The cloud has been overhyped so much, that the hosting models has become somewhat vague. A lot of the marketing hype has got some IT professionals confused about the differences on the hosting models. Especially the difference between IaaS and PaaS.
The hosting model terminology could also be applied universally to non-public data centers too.
Let us start with Software as a Service (SaaS) - the entire software stack is managed by the service provider, and there is nothing else required for the first party to make the software happily tick-tock. Good example is your Gmail, Outlook.com, Hotmail, and so forth.
Platform as a Service (PaaS), the service provider will configure the entire stack so that all you need to manage is the final software (Web Site files) and the data for the software. All that a first party needs to do is bring his software and deploy. As easy as that! An everyday example is asking a Database Administrator to create you a database and then you develop the tables and stored procedures upon the database.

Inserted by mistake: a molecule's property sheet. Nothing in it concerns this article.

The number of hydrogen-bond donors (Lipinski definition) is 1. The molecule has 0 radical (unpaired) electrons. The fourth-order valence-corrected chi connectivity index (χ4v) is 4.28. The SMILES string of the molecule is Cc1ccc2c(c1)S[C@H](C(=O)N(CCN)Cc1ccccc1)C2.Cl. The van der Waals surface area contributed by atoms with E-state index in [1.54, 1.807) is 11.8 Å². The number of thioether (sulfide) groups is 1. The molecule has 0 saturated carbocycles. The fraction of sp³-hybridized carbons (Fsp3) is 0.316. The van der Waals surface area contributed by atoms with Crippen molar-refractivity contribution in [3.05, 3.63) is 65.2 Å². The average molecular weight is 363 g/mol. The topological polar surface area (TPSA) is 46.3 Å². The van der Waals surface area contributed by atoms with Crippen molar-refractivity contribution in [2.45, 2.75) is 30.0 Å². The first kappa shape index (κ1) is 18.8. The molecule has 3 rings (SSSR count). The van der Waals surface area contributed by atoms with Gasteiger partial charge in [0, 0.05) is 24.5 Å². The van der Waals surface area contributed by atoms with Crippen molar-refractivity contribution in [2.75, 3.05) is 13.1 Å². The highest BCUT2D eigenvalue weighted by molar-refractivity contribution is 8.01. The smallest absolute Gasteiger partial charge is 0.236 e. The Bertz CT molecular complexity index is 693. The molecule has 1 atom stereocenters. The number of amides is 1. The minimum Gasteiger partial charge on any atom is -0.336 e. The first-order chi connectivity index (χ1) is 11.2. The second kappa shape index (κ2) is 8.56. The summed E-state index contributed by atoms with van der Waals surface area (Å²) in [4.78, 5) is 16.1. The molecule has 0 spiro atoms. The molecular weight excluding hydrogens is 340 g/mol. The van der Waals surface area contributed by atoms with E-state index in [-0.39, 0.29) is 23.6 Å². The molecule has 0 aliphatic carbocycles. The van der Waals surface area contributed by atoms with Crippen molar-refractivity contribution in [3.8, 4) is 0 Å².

Infrastructure as a Service (IaaS) means that the first party is responsible for every moving component on the server - from the operating system, to the runtime, and the data and application layers. This would be a typical virtual machine provided by any service provider. The service provider just needs to ensure that power, networking, and the necessary abstraction virtualization layers has been provided for.
On premises means that the first party is responsible for everything, including the infrastructure that provides power to the server rack. It is up to the first party ensure those services are available, though they might outsource those functions. A good example in the everyday world: just like how you are responsible for maintaining your assets.